Biogeophysical interactions control the formation of iron oxide mat microbial communities in acidic geothermal springs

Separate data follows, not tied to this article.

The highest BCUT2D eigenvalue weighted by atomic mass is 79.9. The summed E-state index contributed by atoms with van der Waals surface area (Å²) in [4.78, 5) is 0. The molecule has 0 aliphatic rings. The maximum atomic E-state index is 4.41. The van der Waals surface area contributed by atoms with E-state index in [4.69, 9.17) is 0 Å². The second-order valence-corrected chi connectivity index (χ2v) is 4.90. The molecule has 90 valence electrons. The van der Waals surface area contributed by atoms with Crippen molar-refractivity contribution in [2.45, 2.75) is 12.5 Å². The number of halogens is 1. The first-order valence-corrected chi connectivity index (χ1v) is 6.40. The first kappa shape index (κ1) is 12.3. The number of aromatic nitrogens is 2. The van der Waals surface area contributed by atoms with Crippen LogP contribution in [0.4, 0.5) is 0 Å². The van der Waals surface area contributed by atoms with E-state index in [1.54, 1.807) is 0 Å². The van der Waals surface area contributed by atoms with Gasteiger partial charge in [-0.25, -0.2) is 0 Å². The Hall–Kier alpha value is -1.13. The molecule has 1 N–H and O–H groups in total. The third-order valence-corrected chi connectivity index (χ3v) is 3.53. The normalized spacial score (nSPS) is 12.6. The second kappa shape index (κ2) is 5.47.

Ecological succession of microbial communities in their natural environment is a complex process that is not well understood. Microbial ecosystems are difficult to examine in part due to the small size of microbial cells and small scale of key biogeochemical processes, where microscopy and molecular techniques must be employed to track the activities microorganisms in their environment. However, modern molecular (e.g., community genomics) and microscopy techniques (e.g., fluorescence in situ hybridization) have allowed for microbial communities to be studied in greater detail. This study focused on the successional development of iron oxide mat microbial ecosystems that occur within high temperature (65-75° C), acidic (pH ~ 3), geothermal spring outflow channels in Yellowstone National Park. These iron oxide microbial communities contain both microorganisms from the domains Archaea and Bacteria that either use inorganic sources of energy (e.g., iron) and fix carbon dioxide (lithoautotrophs) or utilize organic sources of energy and do not fix carbon dioxide (organoheterotrophs). Glass microscope slides were placed in the outflow channel to provide a substrate for microbial growth and total iron deposited was measured as well as community development by using 16S rRNA genes. Results suggest inter-spring variation of iron deposition likely caused by differences in flow and seasonal variations due to increases UV radiation causing an increase in viral pressure in summer months. Lithoautotrophs were often found to be more dominant in early stages of community development, whereas organoheterotrophs were more abundant when the community reached a pseudo-steady state. Thus, iron oxide microbial community development is a dynamic process.